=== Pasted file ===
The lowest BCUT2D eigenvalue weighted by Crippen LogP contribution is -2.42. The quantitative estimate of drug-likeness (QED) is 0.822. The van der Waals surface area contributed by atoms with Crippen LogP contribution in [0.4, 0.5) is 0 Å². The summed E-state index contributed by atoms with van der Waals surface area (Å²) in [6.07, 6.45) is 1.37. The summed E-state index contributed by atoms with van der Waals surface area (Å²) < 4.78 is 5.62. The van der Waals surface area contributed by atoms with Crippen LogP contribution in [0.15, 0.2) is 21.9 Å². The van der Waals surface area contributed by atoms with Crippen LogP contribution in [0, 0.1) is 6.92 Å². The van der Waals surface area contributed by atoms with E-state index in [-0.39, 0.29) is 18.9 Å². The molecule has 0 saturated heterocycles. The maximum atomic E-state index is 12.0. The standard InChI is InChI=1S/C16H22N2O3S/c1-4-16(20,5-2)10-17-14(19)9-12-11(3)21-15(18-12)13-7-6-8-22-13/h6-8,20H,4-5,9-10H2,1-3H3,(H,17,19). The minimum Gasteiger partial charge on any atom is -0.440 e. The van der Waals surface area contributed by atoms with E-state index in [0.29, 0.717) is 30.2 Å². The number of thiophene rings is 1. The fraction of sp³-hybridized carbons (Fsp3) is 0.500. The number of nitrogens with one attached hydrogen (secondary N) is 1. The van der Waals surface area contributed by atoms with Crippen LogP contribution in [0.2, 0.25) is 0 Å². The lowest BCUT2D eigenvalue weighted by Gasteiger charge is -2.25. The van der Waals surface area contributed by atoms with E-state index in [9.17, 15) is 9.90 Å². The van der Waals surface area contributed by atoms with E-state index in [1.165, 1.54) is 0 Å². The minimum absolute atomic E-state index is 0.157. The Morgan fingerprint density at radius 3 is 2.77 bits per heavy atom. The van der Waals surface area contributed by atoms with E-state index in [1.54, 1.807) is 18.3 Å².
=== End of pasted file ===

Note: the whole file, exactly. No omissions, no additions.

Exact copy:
The lowest BCUT2D eigenvalue weighted by Crippen LogP contribution is -2.42. The quantitative estimate of drug-likeness (QED) is 0.822. The van der Waals surface area contributed by atoms with Crippen LogP contribution in [0.4, 0.5) is 0 Å². The summed E-state index contributed by atoms with van der Waals surface area (Å²) in [6.07, 6.45) is 1.37. The summed E-state index contributed by atoms with van der Waals surface area (Å²) < 4.78 is 5.62. The van der Waals surface area contributed by atoms with Crippen LogP contribution in [0.15, 0.2) is 21.9 Å². The van der Waals surface area contributed by atoms with Crippen LogP contribution in [0, 0.1) is 6.92 Å². The van der Waals surface area contributed by atoms with E-state index in [-0.39, 0.29) is 18.9 Å². The molecule has 0 saturated heterocycles. The maximum atomic E-state index is 12.0. The standard InChI is InChI=1S/C16H22N2O3S/c1-4-16(20,5-2)10-17-14(19)9-12-11(3)21-15(18-12)13-7-6-8-22-13/h6-8,20H,4-5,9-10H2,1-3H3,(H,17,19). The minimum Gasteiger partial charge on any atom is -0.440 e. The van der Waals surface area contributed by atoms with E-state index in [0.29, 0.717) is 30.2 Å². The number of thiophene rings is 1. The fraction of sp³-hybridized carbons (Fsp3) is 0.500. The number of nitrogens with one attached hydrogen (secondary N) is 1. The van der Waals surface area contributed by atoms with Crippen LogP contribution in [0.2, 0.25) is 0 Å². The lowest BCUT2D eigenvalue weighted by Gasteiger charge is -2.25. The van der Waals surface area contributed by atoms with E-state index in [9.17, 15) is 9.90 Å². The van der Waals surface area contributed by atoms with E-state index in [1.165, 1.54) is 0 Å². The minimum absolute atomic E-state index is 0.157. The Morgan fingerprint density at radius 3 is 2.77 bits per heavy atom. The van der Waals surface area contributed by atoms with E-state index in [1.54, 1.807) is 18.3 Å².